Double Negative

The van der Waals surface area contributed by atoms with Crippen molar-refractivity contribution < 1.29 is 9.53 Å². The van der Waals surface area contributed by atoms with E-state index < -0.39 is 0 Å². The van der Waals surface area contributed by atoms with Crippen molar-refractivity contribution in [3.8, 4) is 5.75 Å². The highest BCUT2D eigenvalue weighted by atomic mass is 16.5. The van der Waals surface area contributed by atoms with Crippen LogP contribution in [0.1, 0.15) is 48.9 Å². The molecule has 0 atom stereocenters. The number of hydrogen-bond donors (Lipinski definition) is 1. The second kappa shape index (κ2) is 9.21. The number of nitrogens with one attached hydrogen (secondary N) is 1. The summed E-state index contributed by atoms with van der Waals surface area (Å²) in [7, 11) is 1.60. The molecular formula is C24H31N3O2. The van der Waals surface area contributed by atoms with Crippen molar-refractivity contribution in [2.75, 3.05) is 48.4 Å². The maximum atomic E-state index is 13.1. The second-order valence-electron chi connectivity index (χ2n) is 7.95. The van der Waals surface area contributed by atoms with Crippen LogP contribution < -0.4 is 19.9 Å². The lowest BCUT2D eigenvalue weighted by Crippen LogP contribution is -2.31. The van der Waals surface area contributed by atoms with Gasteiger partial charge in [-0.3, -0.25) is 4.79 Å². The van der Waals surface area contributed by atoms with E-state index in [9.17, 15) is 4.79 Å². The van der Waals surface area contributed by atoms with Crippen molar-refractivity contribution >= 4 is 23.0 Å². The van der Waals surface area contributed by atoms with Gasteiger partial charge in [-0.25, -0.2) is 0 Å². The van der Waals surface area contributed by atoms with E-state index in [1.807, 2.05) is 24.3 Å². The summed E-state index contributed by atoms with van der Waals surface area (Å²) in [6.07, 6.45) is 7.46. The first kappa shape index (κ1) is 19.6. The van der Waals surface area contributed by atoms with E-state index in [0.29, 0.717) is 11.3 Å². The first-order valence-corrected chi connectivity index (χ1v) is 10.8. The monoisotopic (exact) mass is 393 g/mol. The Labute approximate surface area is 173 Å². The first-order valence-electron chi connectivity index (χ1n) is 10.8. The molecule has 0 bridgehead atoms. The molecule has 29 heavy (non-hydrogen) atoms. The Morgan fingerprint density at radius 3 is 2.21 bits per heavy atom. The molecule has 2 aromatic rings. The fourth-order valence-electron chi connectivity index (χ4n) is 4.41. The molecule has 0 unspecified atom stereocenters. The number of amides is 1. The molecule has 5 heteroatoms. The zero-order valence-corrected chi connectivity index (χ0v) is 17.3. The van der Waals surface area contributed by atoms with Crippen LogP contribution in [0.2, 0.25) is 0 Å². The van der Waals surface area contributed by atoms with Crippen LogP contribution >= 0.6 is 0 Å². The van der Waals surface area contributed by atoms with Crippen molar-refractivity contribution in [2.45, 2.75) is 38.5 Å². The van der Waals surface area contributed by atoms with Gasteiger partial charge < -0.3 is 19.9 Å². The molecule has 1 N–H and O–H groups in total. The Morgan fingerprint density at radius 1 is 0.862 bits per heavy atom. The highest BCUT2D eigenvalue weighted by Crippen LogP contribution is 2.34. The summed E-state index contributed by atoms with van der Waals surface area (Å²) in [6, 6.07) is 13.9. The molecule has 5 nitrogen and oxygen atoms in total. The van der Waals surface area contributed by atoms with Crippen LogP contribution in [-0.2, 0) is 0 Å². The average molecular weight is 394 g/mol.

In this sculptural piece meaning-making is revealed as inherently unstable and capricious: there is no such thing as a stable icon. Double Negative, features a sex-toy in the shape of the raised fist associated with civil rights activists, (famously with Tommie Smith and John Carlos's Black Power salute at the 1968 Olympics), is paired with the Helvetica font. The fist rises up out of a polished black shelf, perplexingly signaling both the fist of power and the fisting of sex. Its counterpart, a gleaming white shelf on which sits the monumental Helvetica typeface, (the sans-serif font invented in 1957 that rapidly became omnipresent in official, bureaucratic applications because of its legible simplicity), characteristically both illuminates and complicates things further. Both the fist and the font are iconic symbols, in their ways, yet the former originates in an intentionally charged political context, while the latter comes from a design context overtly intending neutrality. Yet, in cultural practice, they've been flipped: since its inception, Helvetica has triumphed in its quiet practicality, ubiquitously spelling out corporate and governmental power. In contrast, the Black Power salute's political heft has slipped, the symbol now problematically commodified as a sex object. The paradox here is that Double Negative does not present an alternative to the shiny, high-polish display system: both shelves are meticulously fabricated, and thus both court and expose a commodity status that borders on fetish; a combination of corporate power, politics, and sex all in uneasy proximity.